Does your kitty have a cold, or something else? Here are the signs of kennel cough in cats, plus prevention and treatment options.
woman holding a cat with kennel cough in an animal shelter
Credit: Camille Tokerud / Getty

Coughing up a hairball every now and again is common—especially on the carpet versus the hardwood floor. But if your cat is sneezing, coughing, or has nasal discharge after interaction with other cats or dogs, she might have kennel cough. Here's all you need to know about recognizing, treating, and preventing kennel cough in cats.

What is Kennel Cough?

Kennel cough can sometimes refer to a magnitude of infections caused by both viruses and bacteria. In fact, kennel cough in cats is commonly called feline upper respiratory disease or feline upper respiratory infection, not kennel cough, explains Erin Katribe, DVM, MS, Medical Director at Best Friends Animal Society.

Technically speaking, though, kennel cough is an infection caused by one pesky little bacterium called Bordetella bronchiseptica. This is the same contagious bacteria that causes kennel cough in dogs. The bacteria cause inflammation of the voice box and windpipe, Katribe explains, and is typically as mild as a human head cold or, in rare cases, as severe as pneumonia.

Can Cats Get Kennel Cough?

Because cats don't gather at the park or typically participate in social activities, they are less likely to pass kennel cough to one another like dogs do. But that doesn't mean they can't contract kennel cough, Katribe says.

Kennel cough often spreads through the air in enclosed spaces with poor circulation, like a shelter or a boarding facility. It can also live on surfaces and can be passed from pet to pet via contaminated bowls, toys, and other objects. Kennel cough can also be transmitted by your hands, so it's best to disinfect if you believe you have come into contact with a pet with kennel cough.

Katribe says this shouldn't deter you from adopting a cat from a shelter, or from boarding your cat. "One of the major factors associated with infectious disease in shelter pets is the length of time they spend in the shelter," Katribe explains. "Adopting a dog or cat from the shelter reduces that pet's individual risk of getting sick. If you're not ready to adopt, consider fostering a pet."

If you're wondering if dogs can pass kennel cough to cats, the answer is yes. If you believe your pup has come into contact with kennel cough, it's best to keep him, his toys, and his bowls, isolated from his floofy BFF and other pups.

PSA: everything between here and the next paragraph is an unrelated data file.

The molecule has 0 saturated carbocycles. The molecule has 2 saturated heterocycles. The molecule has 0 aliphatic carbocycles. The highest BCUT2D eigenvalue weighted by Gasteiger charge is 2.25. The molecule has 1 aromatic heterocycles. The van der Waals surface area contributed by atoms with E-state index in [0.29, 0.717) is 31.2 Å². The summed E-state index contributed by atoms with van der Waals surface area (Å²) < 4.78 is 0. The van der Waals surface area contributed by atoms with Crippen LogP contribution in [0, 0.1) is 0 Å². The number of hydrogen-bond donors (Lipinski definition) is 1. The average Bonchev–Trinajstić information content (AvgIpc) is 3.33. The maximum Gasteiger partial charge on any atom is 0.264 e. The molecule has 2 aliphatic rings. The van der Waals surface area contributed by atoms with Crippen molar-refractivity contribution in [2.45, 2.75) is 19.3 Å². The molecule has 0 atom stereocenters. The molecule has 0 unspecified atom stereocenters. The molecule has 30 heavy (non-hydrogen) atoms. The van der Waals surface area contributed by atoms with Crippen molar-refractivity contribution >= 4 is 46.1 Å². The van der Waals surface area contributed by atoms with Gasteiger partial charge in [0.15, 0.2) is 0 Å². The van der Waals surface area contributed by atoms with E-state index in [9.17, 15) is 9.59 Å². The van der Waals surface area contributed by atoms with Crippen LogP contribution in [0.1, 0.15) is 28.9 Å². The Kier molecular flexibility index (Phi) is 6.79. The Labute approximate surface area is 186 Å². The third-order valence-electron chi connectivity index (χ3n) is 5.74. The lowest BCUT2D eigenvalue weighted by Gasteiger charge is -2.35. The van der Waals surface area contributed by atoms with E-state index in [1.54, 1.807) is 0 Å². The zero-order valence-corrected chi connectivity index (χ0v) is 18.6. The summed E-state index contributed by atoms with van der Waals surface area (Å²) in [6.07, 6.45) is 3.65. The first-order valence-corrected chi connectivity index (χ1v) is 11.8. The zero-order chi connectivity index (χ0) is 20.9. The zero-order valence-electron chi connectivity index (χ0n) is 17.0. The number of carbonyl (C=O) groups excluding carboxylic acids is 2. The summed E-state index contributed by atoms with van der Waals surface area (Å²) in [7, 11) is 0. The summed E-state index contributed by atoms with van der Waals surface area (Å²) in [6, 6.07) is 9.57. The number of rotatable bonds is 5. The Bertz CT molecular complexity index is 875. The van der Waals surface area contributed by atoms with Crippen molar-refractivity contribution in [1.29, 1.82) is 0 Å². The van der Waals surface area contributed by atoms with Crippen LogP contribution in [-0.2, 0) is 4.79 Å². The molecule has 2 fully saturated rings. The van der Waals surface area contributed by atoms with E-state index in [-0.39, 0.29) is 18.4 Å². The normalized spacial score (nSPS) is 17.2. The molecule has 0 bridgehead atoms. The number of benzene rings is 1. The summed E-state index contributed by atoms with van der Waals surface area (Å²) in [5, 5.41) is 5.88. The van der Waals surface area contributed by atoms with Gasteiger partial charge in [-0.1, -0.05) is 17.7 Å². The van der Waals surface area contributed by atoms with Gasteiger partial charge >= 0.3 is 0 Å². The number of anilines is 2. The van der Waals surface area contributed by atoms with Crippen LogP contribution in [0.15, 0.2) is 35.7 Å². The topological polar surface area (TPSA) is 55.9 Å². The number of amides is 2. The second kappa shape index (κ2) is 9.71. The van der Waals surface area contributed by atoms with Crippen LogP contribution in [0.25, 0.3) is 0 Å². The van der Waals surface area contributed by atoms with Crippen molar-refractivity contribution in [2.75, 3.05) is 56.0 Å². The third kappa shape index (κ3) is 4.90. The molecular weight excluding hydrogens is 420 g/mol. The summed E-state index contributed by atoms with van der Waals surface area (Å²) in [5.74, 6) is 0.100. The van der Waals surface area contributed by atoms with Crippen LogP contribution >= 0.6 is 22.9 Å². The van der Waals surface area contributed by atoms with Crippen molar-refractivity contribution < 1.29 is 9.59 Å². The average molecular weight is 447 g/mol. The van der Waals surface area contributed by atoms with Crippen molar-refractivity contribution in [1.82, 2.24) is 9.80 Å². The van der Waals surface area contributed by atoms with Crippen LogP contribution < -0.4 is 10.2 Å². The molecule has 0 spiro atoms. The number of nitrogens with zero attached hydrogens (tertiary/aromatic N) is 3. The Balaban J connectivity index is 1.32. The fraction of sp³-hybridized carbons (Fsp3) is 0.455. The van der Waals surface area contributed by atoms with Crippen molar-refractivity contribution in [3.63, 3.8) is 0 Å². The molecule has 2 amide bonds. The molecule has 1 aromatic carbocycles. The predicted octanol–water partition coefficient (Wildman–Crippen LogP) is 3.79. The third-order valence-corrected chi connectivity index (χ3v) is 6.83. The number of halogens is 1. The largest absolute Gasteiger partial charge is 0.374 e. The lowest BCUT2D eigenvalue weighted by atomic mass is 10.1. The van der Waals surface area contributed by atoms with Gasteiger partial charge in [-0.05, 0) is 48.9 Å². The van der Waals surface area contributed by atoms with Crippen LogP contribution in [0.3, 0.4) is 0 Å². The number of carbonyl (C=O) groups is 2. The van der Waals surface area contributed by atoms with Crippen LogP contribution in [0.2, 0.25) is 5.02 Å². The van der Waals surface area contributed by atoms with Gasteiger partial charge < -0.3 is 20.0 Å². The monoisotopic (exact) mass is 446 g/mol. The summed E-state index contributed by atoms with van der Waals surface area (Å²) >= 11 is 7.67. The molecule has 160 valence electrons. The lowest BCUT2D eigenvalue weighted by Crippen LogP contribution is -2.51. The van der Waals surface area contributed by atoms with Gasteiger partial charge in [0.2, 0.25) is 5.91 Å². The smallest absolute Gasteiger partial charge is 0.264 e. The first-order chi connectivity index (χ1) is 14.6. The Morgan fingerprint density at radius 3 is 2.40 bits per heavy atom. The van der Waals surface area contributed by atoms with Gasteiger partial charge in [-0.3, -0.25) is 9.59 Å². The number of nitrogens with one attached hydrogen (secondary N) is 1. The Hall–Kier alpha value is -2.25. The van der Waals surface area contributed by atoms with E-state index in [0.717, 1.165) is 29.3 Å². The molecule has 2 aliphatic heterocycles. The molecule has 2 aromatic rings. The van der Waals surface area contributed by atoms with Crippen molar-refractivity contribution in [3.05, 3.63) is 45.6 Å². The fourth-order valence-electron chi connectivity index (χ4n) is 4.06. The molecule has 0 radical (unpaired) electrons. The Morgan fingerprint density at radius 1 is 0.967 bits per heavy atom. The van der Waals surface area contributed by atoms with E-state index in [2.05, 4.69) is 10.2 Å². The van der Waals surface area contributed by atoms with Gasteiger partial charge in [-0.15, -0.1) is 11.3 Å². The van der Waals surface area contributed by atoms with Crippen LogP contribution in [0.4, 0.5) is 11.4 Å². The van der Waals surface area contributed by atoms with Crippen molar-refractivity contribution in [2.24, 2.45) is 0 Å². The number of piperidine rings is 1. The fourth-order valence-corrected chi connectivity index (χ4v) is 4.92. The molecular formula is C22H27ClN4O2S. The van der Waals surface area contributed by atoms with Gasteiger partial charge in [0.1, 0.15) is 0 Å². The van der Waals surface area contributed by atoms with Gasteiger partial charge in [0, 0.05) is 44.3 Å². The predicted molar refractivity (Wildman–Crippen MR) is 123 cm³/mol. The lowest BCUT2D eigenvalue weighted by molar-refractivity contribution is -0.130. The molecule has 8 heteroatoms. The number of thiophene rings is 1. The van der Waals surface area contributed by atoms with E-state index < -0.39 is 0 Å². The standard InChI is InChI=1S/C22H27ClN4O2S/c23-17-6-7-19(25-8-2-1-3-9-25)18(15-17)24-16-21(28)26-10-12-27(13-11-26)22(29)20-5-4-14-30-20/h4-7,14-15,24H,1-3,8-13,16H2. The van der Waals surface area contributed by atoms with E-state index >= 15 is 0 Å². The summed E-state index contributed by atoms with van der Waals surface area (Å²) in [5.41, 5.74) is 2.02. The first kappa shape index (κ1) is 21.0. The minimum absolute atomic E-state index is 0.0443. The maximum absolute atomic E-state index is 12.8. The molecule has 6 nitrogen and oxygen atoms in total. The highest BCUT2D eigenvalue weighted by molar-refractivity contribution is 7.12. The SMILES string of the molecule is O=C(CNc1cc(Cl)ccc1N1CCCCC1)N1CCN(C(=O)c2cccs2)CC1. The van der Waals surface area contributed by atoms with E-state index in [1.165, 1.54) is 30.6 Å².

"While there is a risk of spreading kennel cough to other pets, we can reduce this risk by keeping new pets separate for a short period of time after bringing them home, or when they show symptoms," Katribe explains. Even after symptoms have cleared pets can remain infectious, so it's best to wait for the a-okay from your vet before engaging your pet in social activities.

Signs and Symptoms of Kennel Cough in Cats

A dry, hacking cough is an easy way to identify kennel cough in dogs. Unlike our easy-to-read canine friends, a cat with kennel cough might not have a cough, Katribe says. Instead, cats are likely to demonstrate symptoms associated with broad-spectrum upper respiratory infections. Some signs that your cat might be under the weather with kennel cough include:

  • Conjunctivitis (irritation and inflammation of the tissues around the eye)
  • Eye discharge
  • Sneezing
  • Nasal discharge
  • Fever
  • In some cases, a persistent dry cough with a hacking or honking sound

If your cat shows signs of illness, it's best to call your vet and explain her symptoms, Katribe says. While kennel cough is commonly mild and may even run its course like a human cold, other respiratory infections like Bronchopneumonia can be life-threatening.

How to Treat Kennel Cough in Cats

If you suspect your kitty has come down with kennel cough or has interacted with a cat or dog infected with kennel cough, it's best that you contact her vet for treatment options.

The treatment plan for a cat with kennel cough varies with the severity of the infection. Typically, kennel cough is self-limiting says Katribe, meaning it will run its course without medication. Severe cases may require antibiotics, but most cases of kennel cough in cats just require at-home TLC.

Like other upper respiratory infections, your cat could become congested and not be able to smell her favorite food. Choose a super smelly, extra yummy food, or try warming up her favorite meal to increase the smell and stimulate her appetite. For super stuffed-up kitties, provide nasal relief with a humidifier or by placing your cat in a steamy bathroom.

Symptoms of kennel cough will typically clear up in a week or two. With a little extra care and love your kitty will be back to doing what she loves: being a loaf and making biscuits.

Can Kennel Cough Be Prevented in Cats?

While the best way to prevent kennel cough is to prevent exposing your cat to Bordetella bronchiseptica, that's isn't always possible. If you plan to board your cat or have a clowder of social cats from other households together, ask your vet if the Bordetella vaccine is right for your cat. As always, keeping your kitty up to date on all standard vaccines will keep her happy and healthy.